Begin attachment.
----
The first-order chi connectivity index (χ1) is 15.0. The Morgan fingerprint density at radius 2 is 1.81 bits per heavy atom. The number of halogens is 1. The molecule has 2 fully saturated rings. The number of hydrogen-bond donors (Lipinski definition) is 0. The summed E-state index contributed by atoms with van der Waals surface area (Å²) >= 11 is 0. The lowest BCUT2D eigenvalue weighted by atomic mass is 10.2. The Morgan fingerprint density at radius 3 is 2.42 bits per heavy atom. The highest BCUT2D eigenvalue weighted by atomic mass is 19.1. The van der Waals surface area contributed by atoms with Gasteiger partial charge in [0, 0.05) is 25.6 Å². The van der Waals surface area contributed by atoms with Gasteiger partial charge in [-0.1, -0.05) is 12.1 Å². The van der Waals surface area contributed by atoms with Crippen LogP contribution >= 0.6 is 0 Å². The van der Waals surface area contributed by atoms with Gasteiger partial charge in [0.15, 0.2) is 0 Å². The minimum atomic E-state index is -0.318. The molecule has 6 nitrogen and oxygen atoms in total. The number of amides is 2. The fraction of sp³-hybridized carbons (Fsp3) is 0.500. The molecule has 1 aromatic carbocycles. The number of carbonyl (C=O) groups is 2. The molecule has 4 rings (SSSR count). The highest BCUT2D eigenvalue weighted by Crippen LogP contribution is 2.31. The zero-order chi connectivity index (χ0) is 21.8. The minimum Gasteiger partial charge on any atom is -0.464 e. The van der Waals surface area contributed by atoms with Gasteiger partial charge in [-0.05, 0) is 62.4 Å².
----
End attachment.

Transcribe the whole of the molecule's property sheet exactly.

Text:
The first-order chi connectivity index (χ1) is 15.0. The Morgan fingerprint density at radius 2 is 1.81 bits per heavy atom. The number of halogens is 1. The molecule has 2 fully saturated rings. The number of hydrogen-bond donors (Lipinski definition) is 0. The summed E-state index contributed by atoms with van der Waals surface area (Å²) >= 11 is 0. The lowest BCUT2D eigenvalue weighted by atomic mass is 10.2. The Morgan fingerprint density at radius 3 is 2.42 bits per heavy atom. The highest BCUT2D eigenvalue weighted by atomic mass is 19.1. The van der Waals surface area contributed by atoms with Gasteiger partial charge in [0, 0.05) is 25.6 Å². The van der Waals surface area contributed by atoms with Gasteiger partial charge in [-0.1, -0.05) is 12.1 Å². The van der Waals surface area contributed by atoms with Crippen LogP contribution >= 0.6 is 0 Å². The van der Waals surface area contributed by atoms with Gasteiger partial charge in [0.15, 0.2) is 0 Å². The minimum atomic E-state index is -0.318. The molecule has 6 nitrogen and oxygen atoms in total. The number of amides is 2. The fraction of sp³-hybridized carbons (Fsp3) is 0.500. The molecule has 1 aromatic carbocycles. The number of carbonyl (C=O) groups is 2. The molecule has 4 rings (SSSR count). The highest BCUT2D eigenvalue weighted by Crippen LogP contribution is 2.31. The zero-order chi connectivity index (χ0) is 21.8. The minimum Gasteiger partial charge on any atom is -0.464 e. The van der Waals surface area contributed by atoms with Gasteiger partial charge in [-0.05, 0) is 62.4 Å².